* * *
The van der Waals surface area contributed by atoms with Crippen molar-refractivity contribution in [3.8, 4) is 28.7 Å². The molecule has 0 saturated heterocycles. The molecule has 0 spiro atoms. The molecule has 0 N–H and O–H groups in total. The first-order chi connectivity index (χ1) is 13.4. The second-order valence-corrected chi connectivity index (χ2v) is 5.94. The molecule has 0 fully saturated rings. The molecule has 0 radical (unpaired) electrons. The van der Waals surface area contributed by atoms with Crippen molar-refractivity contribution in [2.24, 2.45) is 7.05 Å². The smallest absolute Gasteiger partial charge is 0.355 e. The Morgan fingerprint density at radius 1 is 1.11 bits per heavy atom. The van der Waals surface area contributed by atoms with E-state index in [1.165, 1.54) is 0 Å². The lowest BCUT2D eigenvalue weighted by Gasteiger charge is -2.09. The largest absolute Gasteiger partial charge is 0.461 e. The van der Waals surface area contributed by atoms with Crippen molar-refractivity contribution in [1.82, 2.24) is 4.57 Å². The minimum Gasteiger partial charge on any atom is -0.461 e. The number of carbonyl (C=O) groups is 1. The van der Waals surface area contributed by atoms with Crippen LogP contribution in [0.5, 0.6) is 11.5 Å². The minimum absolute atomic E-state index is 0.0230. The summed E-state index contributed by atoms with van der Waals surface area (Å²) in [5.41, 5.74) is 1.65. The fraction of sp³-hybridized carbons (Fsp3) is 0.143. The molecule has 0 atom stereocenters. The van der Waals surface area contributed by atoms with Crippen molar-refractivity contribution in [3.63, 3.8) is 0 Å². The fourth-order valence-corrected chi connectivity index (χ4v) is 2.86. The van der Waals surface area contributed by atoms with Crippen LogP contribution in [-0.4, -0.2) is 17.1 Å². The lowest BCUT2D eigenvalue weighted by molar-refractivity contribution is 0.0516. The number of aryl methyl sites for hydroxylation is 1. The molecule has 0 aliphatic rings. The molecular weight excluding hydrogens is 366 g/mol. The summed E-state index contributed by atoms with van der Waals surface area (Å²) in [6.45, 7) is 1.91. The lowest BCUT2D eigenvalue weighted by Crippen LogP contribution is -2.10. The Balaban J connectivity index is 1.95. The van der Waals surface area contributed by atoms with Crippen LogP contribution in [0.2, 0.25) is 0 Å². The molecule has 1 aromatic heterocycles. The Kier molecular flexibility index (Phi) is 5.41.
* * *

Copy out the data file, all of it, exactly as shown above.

The van der Waals surface area contributed by atoms with Crippen molar-refractivity contribution in [3.8, 4) is 28.7 Å². The molecule has 0 saturated heterocycles. The molecule has 0 spiro atoms. The molecule has 0 N–H and O–H groups in total. The first-order chi connectivity index (χ1) is 13.4. The second-order valence-corrected chi connectivity index (χ2v) is 5.94. The molecule has 0 fully saturated rings. The molecule has 0 radical (unpaired) electrons. The van der Waals surface area contributed by atoms with Crippen molar-refractivity contribution in [2.24, 2.45) is 7.05 Å². The smallest absolute Gasteiger partial charge is 0.355 e. The Morgan fingerprint density at radius 1 is 1.11 bits per heavy atom. The van der Waals surface area contributed by atoms with E-state index in [1.165, 1.54) is 0 Å². The lowest BCUT2D eigenvalue weighted by Gasteiger charge is -2.09. The largest absolute Gasteiger partial charge is 0.461 e. The van der Waals surface area contributed by atoms with Crippen molar-refractivity contribution in [1.82, 2.24) is 4.57 Å². The minimum Gasteiger partial charge on any atom is -0.461 e. The number of carbonyl (C=O) groups is 1. The van der Waals surface area contributed by atoms with Crippen LogP contribution in [0.5, 0.6) is 11.5 Å². The minimum absolute atomic E-state index is 0.0230. The summed E-state index contributed by atoms with van der Waals surface area (Å²) in [5.41, 5.74) is 1.65. The fraction of sp³-hybridized carbons (Fsp3) is 0.143. The molecule has 0 atom stereocenters. The van der Waals surface area contributed by atoms with Crippen molar-refractivity contribution in [3.63, 3.8) is 0 Å². The fourth-order valence-corrected chi connectivity index (χ4v) is 2.86. The van der Waals surface area contributed by atoms with Crippen LogP contribution in [-0.4, -0.2) is 17.1 Å². The lowest BCUT2D eigenvalue weighted by molar-refractivity contribution is 0.0516. The number of aryl methyl sites for hydroxylation is 1. The molecule has 0 aliphatic rings. The molecular weight excluding hydrogens is 366 g/mol. The summed E-state index contributed by atoms with van der Waals surface area (Å²) in [6.45, 7) is 1.91. The lowest BCUT2D eigenvalue weighted by Crippen LogP contribution is -2.10. The Balaban J connectivity index is 1.95. The van der Waals surface area contributed by atoms with Crippen LogP contribution in [0.2, 0.25) is 0 Å². The molecule has 1 aromatic heterocycles. The Kier molecular flexibility index (Phi) is 5.41.